How to Plant Up Hanging Tomatoes
The first thing to do is to properly prepare your hanging basket.
Preparing the Basket
Mix some tomato feed or general-purpose fertilizer into a bucket full of good-quality potting compost. Some people also like to also add perlite to the mix. This will improve drainage and allow more oxygen to access the roots, which will help the plants to stay healthy.
If you want to, you can also mix in water storing granules—just check the packet for the correct amount. This will help the soil to retain moisture.
Line the basket with either plastic or a coconut fabric liner, which will help the basket to retain moisture. If you line your basket with plastic, you’ll need to puncture drainage holes into the lining. Make sure the holes are spread evenly all around. Alternatively, placing a few sheets of newspaper at the bottom of the basket before you add the soil can also help with moisture retention.
Planting your Tomatoes
Fill the basket(s) with soil and then plant up to 4 tomato plants in each. Try to evenly space the plants around the basket. Plant them exactly as you would in a container or grow bag.
If you’re using a large basket, you may be able to plant more. The important thing is to not overcrowd the plants: they need room to grow. If you’re using small hanging baskets, plant just 1 tomato plant in the center of the basket.
Once planted, water the tomatoes in well. Placing a layer of mulch on top of the soil can help to encourage moisture retention and discourage weed growth.
Hanging Tumbling Tomatoes
Hang the baskets in a sunny spot, since tomatoes need 5-7 hours of sunlight daily to produce healthy fruits. When selecting your baskets’ location, consider how easy it is to water the plants. Watering is easy when the hanging tomatoes are small, but as they grow and spread, it will become difficult to properly water the soil.
You will also need to consider the basket’s weight. This can be considerable, especially when the plants are fully grown and laden with fruit. Make sure the bracket that your basket is suspended from is firmly secured.
Finally, try not to locate the hanging baskets in overly windy locations. This can cause the young tomatoes to fall from the plants before they have ripened.
Caring for Tomatoes in Hanging Baskets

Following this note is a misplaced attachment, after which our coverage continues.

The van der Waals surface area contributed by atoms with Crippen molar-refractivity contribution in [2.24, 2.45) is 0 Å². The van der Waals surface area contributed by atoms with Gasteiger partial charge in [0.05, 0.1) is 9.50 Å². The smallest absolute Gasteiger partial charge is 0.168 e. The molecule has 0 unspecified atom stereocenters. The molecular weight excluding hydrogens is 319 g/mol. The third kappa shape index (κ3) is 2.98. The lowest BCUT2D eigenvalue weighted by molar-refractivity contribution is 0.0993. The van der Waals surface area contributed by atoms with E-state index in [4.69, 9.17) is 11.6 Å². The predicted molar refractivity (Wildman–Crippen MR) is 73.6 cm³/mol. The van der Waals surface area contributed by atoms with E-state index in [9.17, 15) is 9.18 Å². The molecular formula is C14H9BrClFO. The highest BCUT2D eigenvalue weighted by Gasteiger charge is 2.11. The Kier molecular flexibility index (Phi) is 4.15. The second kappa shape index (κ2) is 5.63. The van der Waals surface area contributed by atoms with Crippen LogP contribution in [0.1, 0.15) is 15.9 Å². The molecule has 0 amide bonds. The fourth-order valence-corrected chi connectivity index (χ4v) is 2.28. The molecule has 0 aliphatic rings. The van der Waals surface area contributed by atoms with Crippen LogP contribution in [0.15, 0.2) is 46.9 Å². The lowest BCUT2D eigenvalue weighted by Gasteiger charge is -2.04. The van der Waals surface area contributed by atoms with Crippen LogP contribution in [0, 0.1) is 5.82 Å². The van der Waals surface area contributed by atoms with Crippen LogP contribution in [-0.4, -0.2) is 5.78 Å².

Once you have planted up your hanging baskets and secured them in a sunny spot, hanging tomatoes require exactly the same type of care as upright tomatoes grown in pots or raised beds.
Hanging tomatoes will dry out quickly. If you’re unsure how much water to give your plants, just try to keep the compost moist, but not overly wet. Too much water can cause the plant’s roots to rot. This is especially problematic for younger plants that are still trying to establish their roots. Too little water, or an inconsistent watering regime, can also cause blossoms to rot, It can also make the fruit turn black, or crack.
Once the plants have become established, it can be difficult to water them adequately. A watering system using a hose pipe, timer and tap can be set up to take the strain away from regular watering. However, you’ll have to check the baskets regularly to make sure that they’re not getting soggy.
When yellow flowers begin to appear ,feed the tomatoes with either a tomato-specific feed, or one that’s high in potash. A liquid feed is recommended, as this is easy to incorporate into your watering routine. Generally you’ll need to feed the plants once a week, but this can vary. Check the instructions on the label before using.
As the growing season comes to an end, you may find yourself with a glut of green tomatoes. Luckily there are a number of ways to ripen or preserve them, so you can make the most of your crop.
Growing hanging tomatoes is a great way to make the most out of limited space. A couple of tomato plants in hanging baskets with flower or herb companion planting also makes for an attractive display. This works well either in a garden, on a patio, or a sun-drenched balcony.
With minimal care, as long as they are regularly fed and watered, your hanging tomatoes will provide you with great-tasting fruit to enjoy throughout the summer.